Concerning transient ischemic attacks1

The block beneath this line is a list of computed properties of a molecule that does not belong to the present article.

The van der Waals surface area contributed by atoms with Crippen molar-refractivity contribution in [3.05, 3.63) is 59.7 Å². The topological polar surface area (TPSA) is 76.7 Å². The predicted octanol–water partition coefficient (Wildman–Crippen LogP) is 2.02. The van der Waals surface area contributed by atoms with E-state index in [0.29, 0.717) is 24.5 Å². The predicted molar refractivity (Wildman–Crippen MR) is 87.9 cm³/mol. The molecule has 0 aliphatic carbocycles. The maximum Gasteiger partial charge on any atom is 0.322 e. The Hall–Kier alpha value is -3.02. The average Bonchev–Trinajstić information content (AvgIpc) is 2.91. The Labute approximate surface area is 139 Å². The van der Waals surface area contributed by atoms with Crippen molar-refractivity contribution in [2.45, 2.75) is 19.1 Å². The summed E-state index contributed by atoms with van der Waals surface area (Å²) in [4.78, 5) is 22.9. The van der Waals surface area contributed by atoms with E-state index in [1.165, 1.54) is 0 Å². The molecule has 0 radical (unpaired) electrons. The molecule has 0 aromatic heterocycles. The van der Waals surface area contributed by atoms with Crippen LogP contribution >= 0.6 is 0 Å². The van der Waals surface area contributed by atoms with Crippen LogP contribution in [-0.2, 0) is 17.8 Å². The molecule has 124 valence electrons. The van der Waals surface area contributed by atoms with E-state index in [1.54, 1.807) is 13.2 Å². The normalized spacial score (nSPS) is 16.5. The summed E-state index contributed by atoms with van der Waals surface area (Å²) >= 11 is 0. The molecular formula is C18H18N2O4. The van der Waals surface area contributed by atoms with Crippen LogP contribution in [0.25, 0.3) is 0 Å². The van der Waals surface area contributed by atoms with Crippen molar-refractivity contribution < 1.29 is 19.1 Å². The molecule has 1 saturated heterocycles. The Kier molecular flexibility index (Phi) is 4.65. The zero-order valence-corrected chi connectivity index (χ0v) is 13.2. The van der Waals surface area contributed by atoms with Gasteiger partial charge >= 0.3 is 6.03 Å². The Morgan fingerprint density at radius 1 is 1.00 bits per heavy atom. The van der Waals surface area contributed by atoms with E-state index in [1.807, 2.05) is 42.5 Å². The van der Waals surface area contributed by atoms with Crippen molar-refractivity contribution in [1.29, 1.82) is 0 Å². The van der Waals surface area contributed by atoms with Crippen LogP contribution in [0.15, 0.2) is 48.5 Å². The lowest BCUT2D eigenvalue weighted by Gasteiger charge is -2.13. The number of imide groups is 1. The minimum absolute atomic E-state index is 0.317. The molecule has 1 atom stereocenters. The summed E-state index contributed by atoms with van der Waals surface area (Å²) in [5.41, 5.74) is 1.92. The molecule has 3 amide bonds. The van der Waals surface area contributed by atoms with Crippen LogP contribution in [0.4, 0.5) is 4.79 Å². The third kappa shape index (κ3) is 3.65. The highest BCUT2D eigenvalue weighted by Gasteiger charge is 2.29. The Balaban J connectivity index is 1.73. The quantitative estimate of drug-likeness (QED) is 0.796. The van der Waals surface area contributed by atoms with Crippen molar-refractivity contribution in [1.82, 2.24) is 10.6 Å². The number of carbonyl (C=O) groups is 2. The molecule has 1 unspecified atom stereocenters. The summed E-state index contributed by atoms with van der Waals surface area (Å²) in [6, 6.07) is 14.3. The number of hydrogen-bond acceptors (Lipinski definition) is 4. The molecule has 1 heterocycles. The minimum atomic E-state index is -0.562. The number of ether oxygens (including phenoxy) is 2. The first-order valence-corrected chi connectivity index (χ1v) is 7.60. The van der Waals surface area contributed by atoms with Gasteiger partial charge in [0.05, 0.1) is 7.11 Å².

To investigate some of the controversies concerning transient ischemic attacks (TIAs) recent experience with cerebrovascular disease at the Massachusetts General Hospital is reviewed. For example, TIAs are commonly thought to last up to 24 hours, but TIAs rarely lasted one hour in Massachusetts General cases (135 cases). Recurrent TIAs preceded strokes in 90% of 100 cases, whereas single TIAs usually posed no threat (32 cases). Of 80 patients who had more than one TIA, 88.5% had the second attack within one week. A clinicopathologic study of endarterectomy specimens in 57 cases supported hemodynamic failure rather than embolism as the cause of TIAs. Embolism from a carotid mural thrombus caused longer spells (1 case). Cardiogenic emboli (200 cases) entering a carotid system did not cause ischemic episodes that mimicked carotid TIAs (50 cases), that is, their behavior did not resemble that attributed to fibrin platelet emboli from carotid mural thrombi. The problem of TIAs in the absence of vascular disease is discussed.



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